Editor's note: This story is part of our Salute to Service coverage, Nov. 8–18. Learn about the schedule of events.
Charles Yellow Horse has two dreams for his young son, Nathan.
The Arizona State University student wants him to learn about his family’s Navajo culture. And, after serving in the U.S. Air Force for six years, Yellow Horse, 33, hopes that one day, his boy will understand how meaningful that experience was for him.
Yellow Horse will have the opportunity to do both at ASU's 20th annual Veterans Day Pow Wow. The free event is part of the Native American Heritage Festival, which takes place from 11 a.m. to 10 p.m. on Nov. 11 in front of Fletcher Library on the West Valley campus. It is is open to the public.
The event falls on Veterans Day and is part of ASU’s Salute to Service, which honors the contributions of all ASU veterans.
“When I was growing up on the reservation, there was a very honorable view of joining the military,” said Yellow Horse, who graduates with a master’s degree in global health this December.
According to the United Service Organizations, Native Americans serve in the United States’ Armed Forces at five times the national average.
“I felt proud to serve, and the experience served me,” said Yellow Horse, who will be joined by his family at the event. “It was a way to find stability and also a way of finding out what my true calling was.”
The pow wow will be a multi-tribal celebration that features sacred drumming, dancing and singing. Traditionally, only warriors danced in pow wows. Today, many of them incorporate warrior traditions and are used to honor Native veterans.
“It is a big part of Native American culture — honoring our warriors — honoring the people who sacrificed for this land,” said Jacob Meders, associate professor in ASU’s New College of Interdisciplinary Arts and Sciences and co-chair of the event.
The day is also an opportunity for Native Americans to showcase their handmade crafts and traditional foods.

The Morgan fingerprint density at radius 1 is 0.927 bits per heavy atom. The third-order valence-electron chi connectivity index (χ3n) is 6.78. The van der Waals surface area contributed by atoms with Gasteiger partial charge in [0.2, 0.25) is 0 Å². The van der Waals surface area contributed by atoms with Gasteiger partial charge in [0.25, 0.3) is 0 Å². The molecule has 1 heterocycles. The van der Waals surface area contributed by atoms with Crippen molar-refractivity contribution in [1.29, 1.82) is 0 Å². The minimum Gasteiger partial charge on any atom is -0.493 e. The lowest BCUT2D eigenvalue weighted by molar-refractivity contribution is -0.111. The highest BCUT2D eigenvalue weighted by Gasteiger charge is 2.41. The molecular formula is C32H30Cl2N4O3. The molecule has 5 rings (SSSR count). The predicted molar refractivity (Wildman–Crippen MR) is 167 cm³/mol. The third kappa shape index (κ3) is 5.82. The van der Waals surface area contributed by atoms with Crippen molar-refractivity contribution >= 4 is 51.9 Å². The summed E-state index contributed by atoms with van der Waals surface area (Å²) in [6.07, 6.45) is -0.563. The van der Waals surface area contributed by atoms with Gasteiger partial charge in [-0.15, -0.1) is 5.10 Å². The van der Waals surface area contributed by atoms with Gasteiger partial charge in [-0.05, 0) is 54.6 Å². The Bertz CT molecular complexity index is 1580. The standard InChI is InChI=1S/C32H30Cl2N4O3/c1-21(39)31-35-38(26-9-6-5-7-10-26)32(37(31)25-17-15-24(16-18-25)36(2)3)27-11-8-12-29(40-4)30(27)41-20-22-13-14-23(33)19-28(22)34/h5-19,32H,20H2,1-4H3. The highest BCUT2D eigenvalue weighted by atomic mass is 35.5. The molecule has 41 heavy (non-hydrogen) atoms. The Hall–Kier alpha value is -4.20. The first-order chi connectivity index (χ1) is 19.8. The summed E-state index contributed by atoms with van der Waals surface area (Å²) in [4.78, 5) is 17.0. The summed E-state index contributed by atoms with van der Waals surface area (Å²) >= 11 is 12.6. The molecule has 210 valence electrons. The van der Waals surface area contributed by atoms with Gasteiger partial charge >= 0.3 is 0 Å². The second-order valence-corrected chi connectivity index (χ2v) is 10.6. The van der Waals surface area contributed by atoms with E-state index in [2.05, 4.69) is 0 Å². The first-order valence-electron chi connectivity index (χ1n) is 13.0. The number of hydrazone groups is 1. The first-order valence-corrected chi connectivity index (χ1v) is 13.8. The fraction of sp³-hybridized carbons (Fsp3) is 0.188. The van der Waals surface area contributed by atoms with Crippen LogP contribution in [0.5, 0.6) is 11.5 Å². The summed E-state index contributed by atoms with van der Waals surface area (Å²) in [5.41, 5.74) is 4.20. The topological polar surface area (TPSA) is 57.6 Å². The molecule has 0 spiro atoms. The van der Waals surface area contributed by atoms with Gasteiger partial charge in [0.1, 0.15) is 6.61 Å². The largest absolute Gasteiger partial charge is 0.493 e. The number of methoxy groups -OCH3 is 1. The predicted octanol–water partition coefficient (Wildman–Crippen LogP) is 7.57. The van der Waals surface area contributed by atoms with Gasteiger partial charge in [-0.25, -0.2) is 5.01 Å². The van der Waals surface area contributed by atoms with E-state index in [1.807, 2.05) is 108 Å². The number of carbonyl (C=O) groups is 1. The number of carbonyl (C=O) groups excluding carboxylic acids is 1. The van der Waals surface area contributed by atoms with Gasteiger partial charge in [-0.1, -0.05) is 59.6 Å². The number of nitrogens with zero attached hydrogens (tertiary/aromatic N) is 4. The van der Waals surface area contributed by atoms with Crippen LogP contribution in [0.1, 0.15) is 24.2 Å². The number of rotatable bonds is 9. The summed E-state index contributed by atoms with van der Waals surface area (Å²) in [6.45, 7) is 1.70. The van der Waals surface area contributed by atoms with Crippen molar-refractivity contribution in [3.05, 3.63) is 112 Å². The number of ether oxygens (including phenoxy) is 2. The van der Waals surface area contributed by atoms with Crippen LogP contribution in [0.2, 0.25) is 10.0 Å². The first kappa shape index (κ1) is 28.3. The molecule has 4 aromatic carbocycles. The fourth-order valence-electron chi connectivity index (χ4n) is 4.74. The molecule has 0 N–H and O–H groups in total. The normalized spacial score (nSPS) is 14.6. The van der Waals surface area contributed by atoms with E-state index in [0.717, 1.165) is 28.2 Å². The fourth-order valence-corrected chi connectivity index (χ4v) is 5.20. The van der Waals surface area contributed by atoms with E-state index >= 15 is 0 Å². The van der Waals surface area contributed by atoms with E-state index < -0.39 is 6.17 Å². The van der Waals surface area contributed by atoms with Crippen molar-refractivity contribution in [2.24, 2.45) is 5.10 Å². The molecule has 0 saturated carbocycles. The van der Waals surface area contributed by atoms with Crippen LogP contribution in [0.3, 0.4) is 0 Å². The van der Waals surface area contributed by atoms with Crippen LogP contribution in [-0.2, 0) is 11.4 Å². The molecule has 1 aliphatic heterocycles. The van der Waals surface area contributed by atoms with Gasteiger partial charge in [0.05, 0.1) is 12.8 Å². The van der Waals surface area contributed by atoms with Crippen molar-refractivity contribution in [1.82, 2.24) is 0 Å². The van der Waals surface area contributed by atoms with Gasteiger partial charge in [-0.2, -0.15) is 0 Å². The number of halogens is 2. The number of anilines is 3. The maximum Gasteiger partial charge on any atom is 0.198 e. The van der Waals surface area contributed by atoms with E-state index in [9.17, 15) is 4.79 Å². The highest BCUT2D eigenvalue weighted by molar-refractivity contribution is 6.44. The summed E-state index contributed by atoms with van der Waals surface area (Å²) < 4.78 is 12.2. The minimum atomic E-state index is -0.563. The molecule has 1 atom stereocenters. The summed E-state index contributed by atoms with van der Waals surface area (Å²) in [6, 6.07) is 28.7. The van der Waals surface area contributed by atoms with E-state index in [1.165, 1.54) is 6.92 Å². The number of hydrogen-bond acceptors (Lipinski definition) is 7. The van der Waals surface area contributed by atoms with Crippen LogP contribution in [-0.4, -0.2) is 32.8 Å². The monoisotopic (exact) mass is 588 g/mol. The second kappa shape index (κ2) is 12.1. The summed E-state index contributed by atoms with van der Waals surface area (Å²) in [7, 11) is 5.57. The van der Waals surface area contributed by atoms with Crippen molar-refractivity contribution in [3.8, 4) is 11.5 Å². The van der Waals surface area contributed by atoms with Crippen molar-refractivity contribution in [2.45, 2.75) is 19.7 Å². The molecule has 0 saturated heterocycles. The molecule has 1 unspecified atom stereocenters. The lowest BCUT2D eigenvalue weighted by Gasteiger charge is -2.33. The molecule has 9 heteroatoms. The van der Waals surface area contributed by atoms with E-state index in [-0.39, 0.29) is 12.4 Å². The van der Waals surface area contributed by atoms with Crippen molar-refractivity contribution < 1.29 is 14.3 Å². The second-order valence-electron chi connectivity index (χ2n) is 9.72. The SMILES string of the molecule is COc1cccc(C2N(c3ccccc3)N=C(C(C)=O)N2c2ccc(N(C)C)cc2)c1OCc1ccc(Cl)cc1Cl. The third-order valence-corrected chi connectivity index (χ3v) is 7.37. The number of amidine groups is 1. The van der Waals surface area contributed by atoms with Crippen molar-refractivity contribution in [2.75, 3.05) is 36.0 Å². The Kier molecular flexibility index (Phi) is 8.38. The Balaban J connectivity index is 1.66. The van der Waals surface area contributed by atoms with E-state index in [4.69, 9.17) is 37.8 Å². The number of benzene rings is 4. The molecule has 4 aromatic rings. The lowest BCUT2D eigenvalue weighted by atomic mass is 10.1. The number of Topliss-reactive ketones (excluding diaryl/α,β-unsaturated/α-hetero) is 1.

ArtSpace West Gallery will host the newly opened Native Veterans Print Exhibition. Meders, a member of the Mechoopda Indian Tribe of Chico Rancheria, organized the exhibit featuring relief printmaking created by veterans. The show is a collaboration with the Heard Museum.
Yellow Horse will be formally recognized alongside fellow veteran Eliza DelaPaz during the event.
DelaPaz served in the U.S. Marines from 2013 to 2019.
“I intuitively knew that I needed a solid foundation,” said DelaPaz, explaining her choice to enter the service.
She said that the friends she had at the time she enlisted are now “either no longer with us or are in jail.”
“I was on a different trajectory,” she said.
DelaPaz is in her third year at ASU, studying neuroscience. After graduating, she plans to develop a K-12 curriculum which emphasizes mindfulness and expand her life coaching business.
“I’m grateful that I'm part of an institution that does this — that makes space for us and recognizes the time we have dedicated to our country.”
Top photo: Sooya Davis, from the Hopi Nation’s Second Mesa, is scheduled to assume the role of Head Man at the ASU West Valley campus’ 20th Annual Veteran’s Day Pow Wow. Photo by Sooya Davis
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